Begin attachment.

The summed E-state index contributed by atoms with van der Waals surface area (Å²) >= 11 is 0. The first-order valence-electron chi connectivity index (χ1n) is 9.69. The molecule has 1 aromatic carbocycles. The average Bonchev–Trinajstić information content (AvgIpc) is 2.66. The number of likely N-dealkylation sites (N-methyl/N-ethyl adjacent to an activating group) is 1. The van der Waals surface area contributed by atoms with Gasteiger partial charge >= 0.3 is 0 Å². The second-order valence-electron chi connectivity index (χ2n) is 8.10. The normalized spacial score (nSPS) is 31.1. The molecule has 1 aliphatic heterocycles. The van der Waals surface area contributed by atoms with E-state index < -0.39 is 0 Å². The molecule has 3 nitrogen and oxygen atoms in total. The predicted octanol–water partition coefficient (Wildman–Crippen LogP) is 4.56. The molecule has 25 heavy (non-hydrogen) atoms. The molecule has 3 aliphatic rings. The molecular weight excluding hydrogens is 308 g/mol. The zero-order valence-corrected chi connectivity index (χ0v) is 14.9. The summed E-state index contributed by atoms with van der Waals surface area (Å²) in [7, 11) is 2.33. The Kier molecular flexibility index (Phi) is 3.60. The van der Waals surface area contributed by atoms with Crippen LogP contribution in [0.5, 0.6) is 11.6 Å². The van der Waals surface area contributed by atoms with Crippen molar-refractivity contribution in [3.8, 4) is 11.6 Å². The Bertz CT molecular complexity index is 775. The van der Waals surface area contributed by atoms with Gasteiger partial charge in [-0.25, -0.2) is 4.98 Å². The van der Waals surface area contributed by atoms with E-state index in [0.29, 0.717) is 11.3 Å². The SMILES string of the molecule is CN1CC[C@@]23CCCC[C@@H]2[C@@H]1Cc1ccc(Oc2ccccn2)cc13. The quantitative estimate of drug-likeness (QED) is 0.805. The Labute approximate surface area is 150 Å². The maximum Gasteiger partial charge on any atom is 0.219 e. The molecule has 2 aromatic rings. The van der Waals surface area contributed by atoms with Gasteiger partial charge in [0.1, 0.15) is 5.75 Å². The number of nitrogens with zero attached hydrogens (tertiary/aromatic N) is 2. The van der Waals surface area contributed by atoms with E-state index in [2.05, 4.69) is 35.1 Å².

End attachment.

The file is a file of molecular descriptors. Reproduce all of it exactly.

The summed E-state index contributed by atoms with van der Waals surface area (Å²) >= 11 is 0. The first-order valence-electron chi connectivity index (χ1n) is 9.69. The molecule has 1 aromatic carbocycles. The average Bonchev–Trinajstić information content (AvgIpc) is 2.66. The number of likely N-dealkylation sites (N-methyl/N-ethyl adjacent to an activating group) is 1. The van der Waals surface area contributed by atoms with Gasteiger partial charge >= 0.3 is 0 Å². The second-order valence-electron chi connectivity index (χ2n) is 8.10. The normalized spacial score (nSPS) is 31.1. The molecule has 1 aliphatic heterocycles. The van der Waals surface area contributed by atoms with E-state index < -0.39 is 0 Å². The molecule has 3 nitrogen and oxygen atoms in total. The predicted octanol–water partition coefficient (Wildman–Crippen LogP) is 4.56. The molecule has 25 heavy (non-hydrogen) atoms. The molecule has 3 aliphatic rings. The molecular weight excluding hydrogens is 308 g/mol. The zero-order valence-corrected chi connectivity index (χ0v) is 14.9. The summed E-state index contributed by atoms with van der Waals surface area (Å²) in [7, 11) is 2.33. The Kier molecular flexibility index (Phi) is 3.60. The van der Waals surface area contributed by atoms with Crippen LogP contribution in [0.5, 0.6) is 11.6 Å². The van der Waals surface area contributed by atoms with Crippen molar-refractivity contribution in [3.8, 4) is 11.6 Å². The Bertz CT molecular complexity index is 775. The van der Waals surface area contributed by atoms with Gasteiger partial charge in [-0.25, -0.2) is 4.98 Å². The van der Waals surface area contributed by atoms with E-state index in [0.29, 0.717) is 11.3 Å². The SMILES string of the molecule is CN1CC[C@@]23CCCC[C@@H]2[C@@H]1Cc1ccc(Oc2ccccn2)cc13. The quantitative estimate of drug-likeness (QED) is 0.805. The Labute approximate surface area is 150 Å². The maximum Gasteiger partial charge on any atom is 0.219 e. The molecule has 2 aromatic rings. The van der Waals surface area contributed by atoms with Gasteiger partial charge in [0.1, 0.15) is 5.75 Å². The number of nitrogens with zero attached hydrogens (tertiary/aromatic N) is 2. The van der Waals surface area contributed by atoms with E-state index in [2.05, 4.69) is 35.1 Å².